Cohen already has served prison time after he plead guilty to charges related to the payments, as they were considered illegal campaign contributions, or something meant to benefit Trump in his presidential campaign.

What happens today

With the jury seated, the judge plans to move to opening statements. He also is expected to rule on a series of motions at the outset, having to do with the types of evidence that prosecutors can bring in the case. The New York Times reported that David Pecker, the former CEO of National Enquirer parent American Media, is expected to be the first witness to testify. That is a signal that prosecutors plan to emphasize that the purpose of the hush money payments was to influence the outcome of the 2016 election.

Will Trump’s trial be televised?

No. There will be no cameras in the courtroom for this one.

In fact, short of lining up in the wee hours to get one of the few seats to witness the trial in person, you won’t be able to see the trial at all except for a couple of photographs every day. Despite the stakes of the case in the middle of an election year, as well as its historic importance, New York generally restricts cameras in the courtroom. Merchan is allowing a limited pool to take shots of the scene before the proceedings began, as he did for Trump’s arraignment last year. That means that other visuals are likely to come from courtroom sketch artists, with reporters left to offer descriptive accounts in their own breaks from the proceedings.

Donald Trump

Donald Trump

Steven Hirsch-Pool/Getty Images

How long is the trial?

That’s not always easy to discern, but estimates are anywhere from six to eight weeks. And who knows how long that jury could take deliberating to come up with a verdict behind closed doors. So, this hush money trial could be over just a couple of weeks before the Republican National Convention opens in Milwaukee on July 15. Awkward.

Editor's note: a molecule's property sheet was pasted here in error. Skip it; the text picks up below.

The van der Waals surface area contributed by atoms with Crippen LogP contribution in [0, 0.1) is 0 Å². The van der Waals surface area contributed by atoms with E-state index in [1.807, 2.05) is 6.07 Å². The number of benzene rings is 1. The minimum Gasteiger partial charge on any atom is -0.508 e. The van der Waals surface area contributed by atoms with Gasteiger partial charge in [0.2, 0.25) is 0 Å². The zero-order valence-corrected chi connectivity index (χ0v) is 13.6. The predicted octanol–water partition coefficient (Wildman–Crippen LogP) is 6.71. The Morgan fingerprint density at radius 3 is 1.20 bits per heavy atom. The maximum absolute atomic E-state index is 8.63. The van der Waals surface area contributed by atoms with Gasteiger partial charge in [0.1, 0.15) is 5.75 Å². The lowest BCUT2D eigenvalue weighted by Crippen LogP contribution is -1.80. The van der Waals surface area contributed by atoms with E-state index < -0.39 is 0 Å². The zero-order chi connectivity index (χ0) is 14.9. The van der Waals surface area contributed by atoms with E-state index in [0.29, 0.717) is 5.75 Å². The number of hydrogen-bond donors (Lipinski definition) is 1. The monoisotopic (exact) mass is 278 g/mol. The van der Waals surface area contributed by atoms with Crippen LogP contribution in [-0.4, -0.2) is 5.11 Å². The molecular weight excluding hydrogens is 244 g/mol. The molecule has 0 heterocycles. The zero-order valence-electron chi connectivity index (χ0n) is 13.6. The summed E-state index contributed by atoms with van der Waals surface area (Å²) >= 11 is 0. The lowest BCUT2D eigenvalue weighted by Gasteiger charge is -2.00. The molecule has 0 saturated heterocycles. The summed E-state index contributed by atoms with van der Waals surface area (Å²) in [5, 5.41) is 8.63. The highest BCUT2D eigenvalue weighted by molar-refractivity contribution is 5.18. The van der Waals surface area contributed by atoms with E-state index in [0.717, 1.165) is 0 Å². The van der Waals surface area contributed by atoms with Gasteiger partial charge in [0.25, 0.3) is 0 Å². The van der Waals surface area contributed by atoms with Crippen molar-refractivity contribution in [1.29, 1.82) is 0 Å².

What sentence does Trump face?

Each count carries a maximum sentence of four years in prison. But there is some doubt that Trump, if convicted, would face anywhere near that, or even jail time at all, given that he is not a repeat offender. Each count also carries a fine of up to $5,000. For Trump to be convicted on any of the counts, all 12 jurors must find him guilty.

Trump also faces the possibility of sanctions or some other type of punishment as he is under a partial gag order from the judge. Trump has attacked the judge and his daughter, as well as likely witnesses in the case. Trump has continued to attack Daniels and Cohen and, although the judge has not acted on those latest remarks, the situation could very well change once the trial commences. Merchan plans a hearing this week on prosecutors’ motion to fine Trump for violations of the gag order.

Who is the judge?

Merchan told the AP last month that “there’s no agenda here. We want to follow the law. We want justice to be done.” Trump has blasted Merchan as biased, and the former president’s attorneys have cited the judge’s presiding over a tax fraud case against the Trump Organization, which resulted in a $1.6 million fine. Despite efforts by Trump’s team to remove Merchan from the trial, higher courts have declined to do so.

Who is expected to testify?

It’s expected that Cohen and Daniels will be among the star witnesses, along with McDougal. There are also reports that Hope Hicks, once a close adviser to Trump, will be called as a witness. Unclear is whether Trump himself will testify, but he did take the stand in Carroll’s defamation trial earlier this year. As a criminal defendant, he is required to be at each day’s proceedings … and Trump is now fully aware that he has the media’s attention with every scowl and utterance, in or out of the courtroom. He’s passed up few opportunities to comment on the case in between breaks, calling the case a “scam” and attacking the judge and Bragg.

Dominic Patten contributed to this report.